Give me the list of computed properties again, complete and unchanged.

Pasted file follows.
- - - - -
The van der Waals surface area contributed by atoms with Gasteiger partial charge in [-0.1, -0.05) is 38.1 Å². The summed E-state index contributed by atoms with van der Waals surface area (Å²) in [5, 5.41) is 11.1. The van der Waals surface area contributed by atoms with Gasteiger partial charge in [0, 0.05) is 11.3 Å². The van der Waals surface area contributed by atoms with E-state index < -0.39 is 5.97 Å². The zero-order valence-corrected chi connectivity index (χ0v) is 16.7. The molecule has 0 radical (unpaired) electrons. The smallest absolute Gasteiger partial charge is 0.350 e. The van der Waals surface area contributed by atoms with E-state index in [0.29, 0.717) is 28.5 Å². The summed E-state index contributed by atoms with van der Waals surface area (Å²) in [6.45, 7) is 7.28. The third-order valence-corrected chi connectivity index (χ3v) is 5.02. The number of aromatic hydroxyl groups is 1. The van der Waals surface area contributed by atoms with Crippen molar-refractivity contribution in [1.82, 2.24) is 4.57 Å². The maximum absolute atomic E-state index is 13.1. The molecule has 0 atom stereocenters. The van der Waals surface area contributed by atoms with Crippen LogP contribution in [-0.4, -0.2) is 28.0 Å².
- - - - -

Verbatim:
The van der Waals surface area contributed by atoms with Gasteiger partial charge in [-0.1, -0.05) is 38.1 Å². The summed E-state index contributed by atoms with van der Waals surface area (Å²) in [5, 5.41) is 11.1. The van der Waals surface area contributed by atoms with Gasteiger partial charge in [0, 0.05) is 11.3 Å². The van der Waals surface area contributed by atoms with E-state index < -0.39 is 5.97 Å². The zero-order valence-corrected chi connectivity index (χ0v) is 16.7. The molecule has 0 radical (unpaired) electrons. The smallest absolute Gasteiger partial charge is 0.350 e. The van der Waals surface area contributed by atoms with E-state index in [0.29, 0.717) is 28.5 Å². The summed E-state index contributed by atoms with van der Waals surface area (Å²) in [6.45, 7) is 7.28. The third-order valence-corrected chi connectivity index (χ3v) is 5.02. The number of aromatic hydroxyl groups is 1. The van der Waals surface area contributed by atoms with Crippen molar-refractivity contribution in [1.82, 2.24) is 4.57 Å². The maximum absolute atomic E-state index is 13.1. The molecule has 0 atom stereocenters. The van der Waals surface area contributed by atoms with Crippen LogP contribution in [-0.4, -0.2) is 28.0 Å².